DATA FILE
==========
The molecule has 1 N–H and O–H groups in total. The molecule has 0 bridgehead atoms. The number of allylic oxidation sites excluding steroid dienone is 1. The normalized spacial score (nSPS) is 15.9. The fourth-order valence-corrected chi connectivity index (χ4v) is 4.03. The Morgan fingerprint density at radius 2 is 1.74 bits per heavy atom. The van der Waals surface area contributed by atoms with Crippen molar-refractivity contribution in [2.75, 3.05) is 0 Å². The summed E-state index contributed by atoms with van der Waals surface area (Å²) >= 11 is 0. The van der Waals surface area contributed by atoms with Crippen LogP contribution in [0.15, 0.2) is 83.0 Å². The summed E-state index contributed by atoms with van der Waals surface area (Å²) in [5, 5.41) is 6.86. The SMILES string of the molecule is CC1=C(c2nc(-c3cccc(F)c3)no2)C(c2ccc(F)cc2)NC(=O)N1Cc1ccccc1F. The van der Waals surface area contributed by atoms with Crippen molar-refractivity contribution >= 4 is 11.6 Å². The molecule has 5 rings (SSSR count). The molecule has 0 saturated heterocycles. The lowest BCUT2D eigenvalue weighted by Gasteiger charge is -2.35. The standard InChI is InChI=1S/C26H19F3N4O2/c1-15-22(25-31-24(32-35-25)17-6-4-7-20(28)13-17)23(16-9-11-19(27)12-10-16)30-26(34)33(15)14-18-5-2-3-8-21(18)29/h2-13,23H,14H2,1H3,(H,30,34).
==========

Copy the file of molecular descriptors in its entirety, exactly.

The molecule has 1 N–H and O–H groups in total. The molecule has 0 bridgehead atoms. The number of allylic oxidation sites excluding steroid dienone is 1. The normalized spacial score (nSPS) is 15.9. The fourth-order valence-corrected chi connectivity index (χ4v) is 4.03. The Morgan fingerprint density at radius 2 is 1.74 bits per heavy atom. The van der Waals surface area contributed by atoms with Crippen molar-refractivity contribution in [2.75, 3.05) is 0 Å². The summed E-state index contributed by atoms with van der Waals surface area (Å²) >= 11 is 0. The van der Waals surface area contributed by atoms with Crippen LogP contribution in [0.15, 0.2) is 83.0 Å². The summed E-state index contributed by atoms with van der Waals surface area (Å²) in [5, 5.41) is 6.86. The SMILES string of the molecule is CC1=C(c2nc(-c3cccc(F)c3)no2)C(c2ccc(F)cc2)NC(=O)N1Cc1ccccc1F. The van der Waals surface area contributed by atoms with Crippen molar-refractivity contribution >= 4 is 11.6 Å². The molecule has 5 rings (SSSR count). The molecule has 0 saturated heterocycles. The lowest BCUT2D eigenvalue weighted by Gasteiger charge is -2.35. The standard InChI is InChI=1S/C26H19F3N4O2/c1-15-22(25-31-24(32-35-25)17-6-4-7-20(28)13-17)23(16-9-11-19(27)12-10-16)30-26(34)33(15)14-18-5-2-3-8-21(18)29/h2-13,23H,14H2,1H3,(H,30,34).